As the scandal has unfolded, the IRS has shown characteristic forthrightness and transparency. In March 2012, the then-commissioner of the IRS, Doug Shulman, assured a congressional committee: “There’s absolutely no targeting.” But senior officials at the agency, according to a leaked IRS inspector general report, were briefed about the targeting as early as the summer of 2011. Now the agency has backtracked to this position: “IRS senior leadership was not aware of this level of specific details at the time of the March 2012 hearing.” It will probably take many further congressional hearings to explore the considerable gap between “absolutely no targeting” and “not aware of this level of specific details.”
The IRS has found few defenders, mainly because it is the IRS. Can you imagine the reception that similar arguments would receive if made to the IRS during an audit? “I was not aware of this level of specific details when I claimed that I absolutely deserved a massive tax deduction.” The IRS is granted the level of sympathy that it would display toward others.
What is most maddening about the agency’s response is its complacency. Lois Lerner, in charge of nonprofit vetting at the IRS, has termed the heightened scrutiny of conservative groups “insensitive.” When asked why her apology was made during an obscure conference, she responded, “I don’t believe anyone ever asked me that question before.”
This after years of complaints by conservative groups of harassing and improper requests for information, including details of their postings on social networking sites and material on the political ambitions of board members and their families.
The practices already admitted by the IRS were not political insensitivity; they were political corruption. They amounted to an intrusive, ideologically targeted federal investigation of a political movement. And complacency, in this circumstance, is self-indictment. As Sen. Susan Collins (R-Maine) put it: “If it had been just a small group of employees, then you would think that the high-level IRS supervisors would have rushed to make this public, fired the employees involved and apologized to the American people and informed Congress. None of that happened in a timely way.” And perhaps not coincidentally, even the IRS’s onset of mild remorse came well after the 2012 election.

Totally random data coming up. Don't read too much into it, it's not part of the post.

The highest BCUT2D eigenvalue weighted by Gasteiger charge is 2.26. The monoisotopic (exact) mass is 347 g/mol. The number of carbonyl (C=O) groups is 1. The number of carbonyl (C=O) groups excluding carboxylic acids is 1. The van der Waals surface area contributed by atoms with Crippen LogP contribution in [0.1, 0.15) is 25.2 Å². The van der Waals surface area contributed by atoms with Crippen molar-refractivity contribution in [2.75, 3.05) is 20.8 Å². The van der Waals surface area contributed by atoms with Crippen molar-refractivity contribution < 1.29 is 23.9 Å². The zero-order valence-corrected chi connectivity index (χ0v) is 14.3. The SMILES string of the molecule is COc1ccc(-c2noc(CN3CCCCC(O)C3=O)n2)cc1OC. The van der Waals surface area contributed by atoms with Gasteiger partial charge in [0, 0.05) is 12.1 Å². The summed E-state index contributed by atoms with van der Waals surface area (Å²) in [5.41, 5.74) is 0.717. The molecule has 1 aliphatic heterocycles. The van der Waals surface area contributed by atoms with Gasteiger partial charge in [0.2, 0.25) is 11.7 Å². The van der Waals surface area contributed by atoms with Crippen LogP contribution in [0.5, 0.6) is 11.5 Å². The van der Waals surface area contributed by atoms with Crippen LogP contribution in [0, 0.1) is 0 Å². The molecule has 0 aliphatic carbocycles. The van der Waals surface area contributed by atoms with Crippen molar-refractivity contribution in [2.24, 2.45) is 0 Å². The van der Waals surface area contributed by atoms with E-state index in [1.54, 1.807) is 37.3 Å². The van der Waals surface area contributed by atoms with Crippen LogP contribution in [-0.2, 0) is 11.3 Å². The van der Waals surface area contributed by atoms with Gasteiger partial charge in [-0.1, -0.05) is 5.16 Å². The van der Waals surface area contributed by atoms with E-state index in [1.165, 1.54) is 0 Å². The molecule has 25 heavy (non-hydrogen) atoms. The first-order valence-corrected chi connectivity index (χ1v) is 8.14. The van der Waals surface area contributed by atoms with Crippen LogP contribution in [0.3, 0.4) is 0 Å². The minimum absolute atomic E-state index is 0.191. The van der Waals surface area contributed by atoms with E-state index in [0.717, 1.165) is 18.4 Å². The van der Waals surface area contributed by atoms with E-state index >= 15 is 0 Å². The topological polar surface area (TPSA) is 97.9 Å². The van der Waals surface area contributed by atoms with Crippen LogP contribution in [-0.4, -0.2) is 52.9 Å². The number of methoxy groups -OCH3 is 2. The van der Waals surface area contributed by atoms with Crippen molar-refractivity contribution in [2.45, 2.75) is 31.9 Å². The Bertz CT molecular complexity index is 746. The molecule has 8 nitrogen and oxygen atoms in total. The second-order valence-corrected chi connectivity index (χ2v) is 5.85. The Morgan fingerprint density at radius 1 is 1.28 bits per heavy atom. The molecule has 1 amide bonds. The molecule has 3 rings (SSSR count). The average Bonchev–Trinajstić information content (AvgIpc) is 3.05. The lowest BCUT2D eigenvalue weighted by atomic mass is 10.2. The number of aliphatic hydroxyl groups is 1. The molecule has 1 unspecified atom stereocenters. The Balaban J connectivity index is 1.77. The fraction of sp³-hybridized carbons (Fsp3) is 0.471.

I am conspicuously not a libertarian. I believe that government has valid purposes that are more than minimal, and that public service is essentially noble. But most Americans, myself included, become libertarians when a policeman is rude and swaggering during a traffic stop. Give me that badge number. It is precisely because police powers are essential to the public good that abusing them is so offensive. The same holds for overzealous or corrupt airport-security agents. And it is doubly true with IRS personnel who misuse their broad and intimidating powers. It is enough to bring out the Samuel Adams in anyone.
The temptation to abuse power has deep psychological roots. During the 1971 Stanford Prison Experiment, some students were randomly assigned as guards in a mock prison, while others were designated as inmates. The exercise had to be stopped after six days because the guards became aggressive and abusive. There are serious risks at the intersection of minimal preparation and disproportionate power.
During his commencement address this month at Ohio State University, President Obama said: “Unfortunately, you’ve grown up hearing voices that incessantly warn of government as nothing more than some separate, sinister entity. . . . They’ll warn that tyranny is always lurking just around the corner. You should reject these voices.”
Now part of his own administration has powerfully amplified those voices. If he expects Americans to reject them, it is his personal responsibility to act decisively in restoring the ruined reputation of the IRS.
Read more from Michael Gerson’s archive, follow him on Twitter or subscribe to his updates on Facebook